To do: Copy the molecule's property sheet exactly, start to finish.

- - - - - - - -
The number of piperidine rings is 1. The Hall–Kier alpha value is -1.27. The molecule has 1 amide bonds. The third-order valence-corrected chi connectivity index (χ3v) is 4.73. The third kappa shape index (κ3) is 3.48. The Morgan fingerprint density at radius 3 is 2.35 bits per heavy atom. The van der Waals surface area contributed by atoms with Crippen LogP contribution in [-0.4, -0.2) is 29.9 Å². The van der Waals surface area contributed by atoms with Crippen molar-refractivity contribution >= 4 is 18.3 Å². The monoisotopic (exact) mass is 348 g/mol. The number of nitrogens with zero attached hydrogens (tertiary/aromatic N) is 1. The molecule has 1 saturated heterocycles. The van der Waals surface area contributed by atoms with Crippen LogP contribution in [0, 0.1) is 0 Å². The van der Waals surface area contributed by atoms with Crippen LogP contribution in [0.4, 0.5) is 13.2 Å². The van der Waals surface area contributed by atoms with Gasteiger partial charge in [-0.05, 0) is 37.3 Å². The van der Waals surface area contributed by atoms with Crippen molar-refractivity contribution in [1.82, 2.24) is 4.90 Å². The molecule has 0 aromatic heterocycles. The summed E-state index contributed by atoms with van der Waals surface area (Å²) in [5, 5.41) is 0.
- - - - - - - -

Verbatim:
The number of piperidine rings is 1. The Hall–Kier alpha value is -1.27. The molecule has 1 amide bonds. The third-order valence-corrected chi connectivity index (χ3v) is 4.73. The third kappa shape index (κ3) is 3.48. The Morgan fingerprint density at radius 3 is 2.35 bits per heavy atom. The van der Waals surface area contributed by atoms with Crippen LogP contribution in [-0.4, -0.2) is 29.9 Å². The van der Waals surface area contributed by atoms with Crippen molar-refractivity contribution >= 4 is 18.3 Å². The monoisotopic (exact) mass is 348 g/mol. The number of nitrogens with zero attached hydrogens (tertiary/aromatic N) is 1. The molecule has 1 saturated heterocycles. The van der Waals surface area contributed by atoms with Crippen LogP contribution in [0, 0.1) is 0 Å². The van der Waals surface area contributed by atoms with Crippen LogP contribution in [0.4, 0.5) is 13.2 Å². The van der Waals surface area contributed by atoms with Gasteiger partial charge in [-0.05, 0) is 37.3 Å². The van der Waals surface area contributed by atoms with Crippen molar-refractivity contribution in [1.82, 2.24) is 4.90 Å². The molecule has 0 aromatic heterocycles. The summed E-state index contributed by atoms with van der Waals surface area (Å²) in [5, 5.41) is 0.